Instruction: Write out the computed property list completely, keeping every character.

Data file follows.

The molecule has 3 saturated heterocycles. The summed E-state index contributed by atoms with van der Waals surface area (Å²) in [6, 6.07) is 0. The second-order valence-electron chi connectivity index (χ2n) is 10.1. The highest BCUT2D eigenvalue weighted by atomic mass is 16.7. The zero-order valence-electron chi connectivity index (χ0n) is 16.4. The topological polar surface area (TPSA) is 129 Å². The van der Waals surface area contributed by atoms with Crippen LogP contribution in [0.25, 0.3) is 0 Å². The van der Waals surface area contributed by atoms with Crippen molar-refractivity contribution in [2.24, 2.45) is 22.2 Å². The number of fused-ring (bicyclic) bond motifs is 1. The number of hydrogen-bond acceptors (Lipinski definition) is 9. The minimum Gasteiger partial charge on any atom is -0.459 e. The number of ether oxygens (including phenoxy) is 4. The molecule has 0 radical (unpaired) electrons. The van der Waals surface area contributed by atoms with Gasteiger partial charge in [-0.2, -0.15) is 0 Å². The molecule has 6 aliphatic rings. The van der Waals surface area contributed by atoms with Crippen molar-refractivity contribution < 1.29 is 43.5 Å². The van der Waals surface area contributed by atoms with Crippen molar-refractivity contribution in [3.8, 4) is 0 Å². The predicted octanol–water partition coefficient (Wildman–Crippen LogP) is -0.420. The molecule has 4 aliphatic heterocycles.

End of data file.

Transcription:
The molecule has 3 saturated heterocycles. The summed E-state index contributed by atoms with van der Waals surface area (Å²) in [6, 6.07) is 0. The second-order valence-electron chi connectivity index (χ2n) is 10.1. The highest BCUT2D eigenvalue weighted by atomic mass is 16.7. The zero-order valence-electron chi connectivity index (χ0n) is 16.4. The topological polar surface area (TPSA) is 129 Å². The van der Waals surface area contributed by atoms with Crippen LogP contribution in [0.25, 0.3) is 0 Å². The van der Waals surface area contributed by atoms with Crippen molar-refractivity contribution in [2.24, 2.45) is 22.2 Å². The number of fused-ring (bicyclic) bond motifs is 1. The number of hydrogen-bond acceptors (Lipinski definition) is 9. The minimum Gasteiger partial charge on any atom is -0.459 e. The number of ether oxygens (including phenoxy) is 4. The molecule has 0 radical (unpaired) electrons. The van der Waals surface area contributed by atoms with Gasteiger partial charge in [-0.2, -0.15) is 0 Å². The molecule has 6 aliphatic rings. The van der Waals surface area contributed by atoms with Crippen molar-refractivity contribution < 1.29 is 43.5 Å². The van der Waals surface area contributed by atoms with Crippen molar-refractivity contribution in [3.8, 4) is 0 Å². The predicted octanol–water partition coefficient (Wildman–Crippen LogP) is -0.420. The molecule has 4 aliphatic heterocycles.